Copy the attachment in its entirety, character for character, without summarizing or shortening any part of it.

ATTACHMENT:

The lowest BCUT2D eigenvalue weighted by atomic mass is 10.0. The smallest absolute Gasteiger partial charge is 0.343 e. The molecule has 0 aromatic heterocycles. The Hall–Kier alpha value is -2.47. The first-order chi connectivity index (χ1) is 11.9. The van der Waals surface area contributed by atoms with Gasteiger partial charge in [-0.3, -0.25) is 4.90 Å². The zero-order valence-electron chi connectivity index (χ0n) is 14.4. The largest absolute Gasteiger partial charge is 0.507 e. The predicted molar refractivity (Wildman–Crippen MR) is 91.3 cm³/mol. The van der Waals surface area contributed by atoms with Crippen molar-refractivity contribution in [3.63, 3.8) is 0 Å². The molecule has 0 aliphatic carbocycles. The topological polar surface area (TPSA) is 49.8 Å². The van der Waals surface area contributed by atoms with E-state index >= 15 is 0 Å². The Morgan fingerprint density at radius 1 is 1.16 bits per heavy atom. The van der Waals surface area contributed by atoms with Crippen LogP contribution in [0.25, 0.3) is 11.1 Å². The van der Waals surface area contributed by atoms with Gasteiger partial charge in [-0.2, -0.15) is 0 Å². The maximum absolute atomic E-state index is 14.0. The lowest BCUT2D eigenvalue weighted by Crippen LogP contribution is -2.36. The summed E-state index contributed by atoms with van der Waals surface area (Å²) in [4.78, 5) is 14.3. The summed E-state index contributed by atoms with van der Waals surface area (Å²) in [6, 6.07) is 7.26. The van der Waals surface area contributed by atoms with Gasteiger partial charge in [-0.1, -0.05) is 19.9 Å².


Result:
The lowest BCUT2D eigenvalue weighted by atomic mass is 10.0. The smallest absolute Gasteiger partial charge is 0.343 e. The molecule has 0 aromatic heterocycles. The Hall–Kier alpha value is -2.47. The first-order chi connectivity index (χ1) is 11.9. The van der Waals surface area contributed by atoms with Gasteiger partial charge in [-0.3, -0.25) is 4.90 Å². The zero-order valence-electron chi connectivity index (χ0n) is 14.4. The largest absolute Gasteiger partial charge is 0.507 e. The predicted molar refractivity (Wildman–Crippen MR) is 91.3 cm³/mol. The van der Waals surface area contributed by atoms with Crippen molar-refractivity contribution in [3.63, 3.8) is 0 Å². The molecule has 0 aliphatic carbocycles. The topological polar surface area (TPSA) is 49.8 Å². The van der Waals surface area contributed by atoms with E-state index >= 15 is 0 Å². The Morgan fingerprint density at radius 1 is 1.16 bits per heavy atom. The van der Waals surface area contributed by atoms with Crippen LogP contribution in [0.25, 0.3) is 11.1 Å². The van der Waals surface area contributed by atoms with Gasteiger partial charge in [-0.2, -0.15) is 0 Å². The maximum absolute atomic E-state index is 14.0. The lowest BCUT2D eigenvalue weighted by Crippen LogP contribution is -2.36. The summed E-state index contributed by atoms with van der Waals surface area (Å²) in [4.78, 5) is 14.3. The summed E-state index contributed by atoms with van der Waals surface area (Å²) in [6, 6.07) is 7.26. The van der Waals surface area contributed by atoms with Gasteiger partial charge in [-0.1, -0.05) is 19.9 Å².